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Anyone interested in teaching a high-school student UE4 programming ?

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    Anyone interested in teaching a high-school student UE4 programming ?

    Yup. It's just as the title says. I am searching for a 'teacher' to teach me UE4 programming. I've been programming C++ for almost 4 years now and am 100% fluent in C++. However, when it comes to UE4, I tried getting accustomed to it's programming the last 10 days (about 60 hours) and just couldn't do it. I'm not here to complain for the lack of useful documentation, I am here to ask for a teacher.

    PS: I am very a very determined 17 year old high-school student.
    PPS: Sorry if I'm rude.

    #2
    There are some people on this forums who offer counseling/tutoring:

    https://forums.unrealengine.com/show...Game-Mechanics
    https://forums.unrealengine.com/show...-Now-Available!

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      #3
      I'm guessing you're already familiar with the video tutorials, but here's the link anyway in case you are not:

      https://www.youtube.com/user/UnrealD...tKit/playlists

      There's a pretty detailed tutorial for creating a basic first person shooter from the ground up with C++. I think it would probably be a good idea for you to give it a try. I haven't done it yet myself, but here's the link:

      https://wiki.unrealengine.com/First_...orial#Overview

      Also, here's a good page for understanding how to interface to and from BluePrints and how to expose C++ classes as usable BluePrints:

      https://docs.unrealengine.com/latest...nts/index.html

      Even as a C++ programmer, you should still learn the BluePrint system. You will be expected to know it on any project you work on, even if you mostly do internal C++ work.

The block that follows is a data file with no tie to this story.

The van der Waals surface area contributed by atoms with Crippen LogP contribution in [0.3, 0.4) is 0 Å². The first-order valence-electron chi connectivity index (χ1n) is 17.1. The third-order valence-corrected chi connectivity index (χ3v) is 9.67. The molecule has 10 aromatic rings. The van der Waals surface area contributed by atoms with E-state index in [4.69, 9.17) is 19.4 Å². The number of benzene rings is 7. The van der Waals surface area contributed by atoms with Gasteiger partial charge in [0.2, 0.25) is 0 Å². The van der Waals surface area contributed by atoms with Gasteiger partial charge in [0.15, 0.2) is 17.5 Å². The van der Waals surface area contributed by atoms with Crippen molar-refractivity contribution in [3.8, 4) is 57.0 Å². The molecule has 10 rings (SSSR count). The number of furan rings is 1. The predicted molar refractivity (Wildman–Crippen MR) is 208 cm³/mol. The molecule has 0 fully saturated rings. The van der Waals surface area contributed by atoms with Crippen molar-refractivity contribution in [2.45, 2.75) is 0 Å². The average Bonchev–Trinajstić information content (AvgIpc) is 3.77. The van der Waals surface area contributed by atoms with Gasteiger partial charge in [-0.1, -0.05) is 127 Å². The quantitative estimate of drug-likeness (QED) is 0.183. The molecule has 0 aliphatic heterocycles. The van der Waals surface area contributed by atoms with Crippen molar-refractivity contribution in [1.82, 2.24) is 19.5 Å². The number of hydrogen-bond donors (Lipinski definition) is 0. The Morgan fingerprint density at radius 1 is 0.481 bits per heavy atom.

Expecting someone to teach you and help you out all the time is kind of unreliable. It would be wise for you and your programming career if you learn to become good at exploring code bases on your own and through reading the basic documenation to get started.

      I've worked for a AAA studio, and in a game company you are expected to be mostly autonomous except for when it comes to asking about the intent behind features and functions and the overall architecture of systems.
      Last edited by WraithGlade; 08-10-2014, 03:58 PM.

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        #4
        I have to learn a lot of stuff on an on-the-fly basis. You really need to set yourself up with a goal if you want to learn any software/language/whatever. If you just switch it on and have a fiddle you'll never get anywhere. If you can find someone to pay you to produce something then you'll be amazed at what you'll learn by necessity.

        Maybe the community could have friendly competitions - contest 1 could be a lander type game. Do the best you can in 3 weeks: learn some new stuff, push yourself, ask for help. Could be a fun side to the community?

        Dan

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          #5
          Yeah, that might be a good idea.

          Having concrete tasks to do is definitely very helpful for learning, so I second that suggestion.

          Marron (OP), try to think of an extremely simple game to get start with, something that can be completed with only slight modifications to one of the templates. For example, your goal could just be to go through some maze or set of physics obstacles to reach a goal point and then display a "win" message or particle effect and after a little bit close the game.

          Sometimes it's also useful to just make little individual devices or mechanisms. For example, create a trip wire (a little particle effect line, plus an automatic alarm that goes off if the player touches it).

          Think up as many small independent mechanisms you can and make them. After that try getting your mechanisms to interact as part of a more cohesive whole.

          The ContentExamples project you can download in the marketplace has an especially high number of examples in the various levels.

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